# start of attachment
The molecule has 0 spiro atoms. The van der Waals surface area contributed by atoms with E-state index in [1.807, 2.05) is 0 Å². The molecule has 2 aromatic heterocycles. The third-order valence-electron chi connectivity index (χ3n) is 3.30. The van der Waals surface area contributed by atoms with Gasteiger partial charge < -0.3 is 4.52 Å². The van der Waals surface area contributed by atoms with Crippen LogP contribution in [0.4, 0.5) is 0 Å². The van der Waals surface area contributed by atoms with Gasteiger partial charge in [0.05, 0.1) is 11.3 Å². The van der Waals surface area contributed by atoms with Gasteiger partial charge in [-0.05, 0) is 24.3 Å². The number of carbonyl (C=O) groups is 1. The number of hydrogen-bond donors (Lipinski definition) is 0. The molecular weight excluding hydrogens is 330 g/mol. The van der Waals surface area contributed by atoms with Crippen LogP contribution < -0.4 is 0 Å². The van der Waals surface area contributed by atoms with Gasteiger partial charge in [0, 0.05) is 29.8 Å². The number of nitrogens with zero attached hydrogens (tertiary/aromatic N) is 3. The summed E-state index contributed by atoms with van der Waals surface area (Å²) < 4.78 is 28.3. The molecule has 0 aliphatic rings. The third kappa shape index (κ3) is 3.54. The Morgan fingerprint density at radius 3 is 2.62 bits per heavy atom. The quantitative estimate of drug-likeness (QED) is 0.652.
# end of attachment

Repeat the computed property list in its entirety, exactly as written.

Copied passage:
The molecule has 0 spiro atoms. The van der Waals surface area contributed by atoms with E-state index in [1.807, 2.05) is 0 Å². The molecule has 2 aromatic heterocycles. The third-order valence-electron chi connectivity index (χ3n) is 3.30. The van der Waals surface area contributed by atoms with Gasteiger partial charge < -0.3 is 4.52 Å². The van der Waals surface area contributed by atoms with Crippen LogP contribution in [0.4, 0.5) is 0 Å². The van der Waals surface area contributed by atoms with Gasteiger partial charge in [0.05, 0.1) is 11.3 Å². The van der Waals surface area contributed by atoms with Gasteiger partial charge in [-0.05, 0) is 24.3 Å². The number of carbonyl (C=O) groups is 1. The number of hydrogen-bond donors (Lipinski definition) is 0. The molecular weight excluding hydrogens is 330 g/mol. The van der Waals surface area contributed by atoms with Crippen LogP contribution < -0.4 is 0 Å². The van der Waals surface area contributed by atoms with Gasteiger partial charge in [0, 0.05) is 29.8 Å². The number of nitrogens with zero attached hydrogens (tertiary/aromatic N) is 3. The summed E-state index contributed by atoms with van der Waals surface area (Å²) < 4.78 is 28.3. The molecule has 0 aliphatic rings. The third kappa shape index (κ3) is 3.54. The Morgan fingerprint density at radius 3 is 2.62 bits per heavy atom. The quantitative estimate of drug-likeness (QED) is 0.652.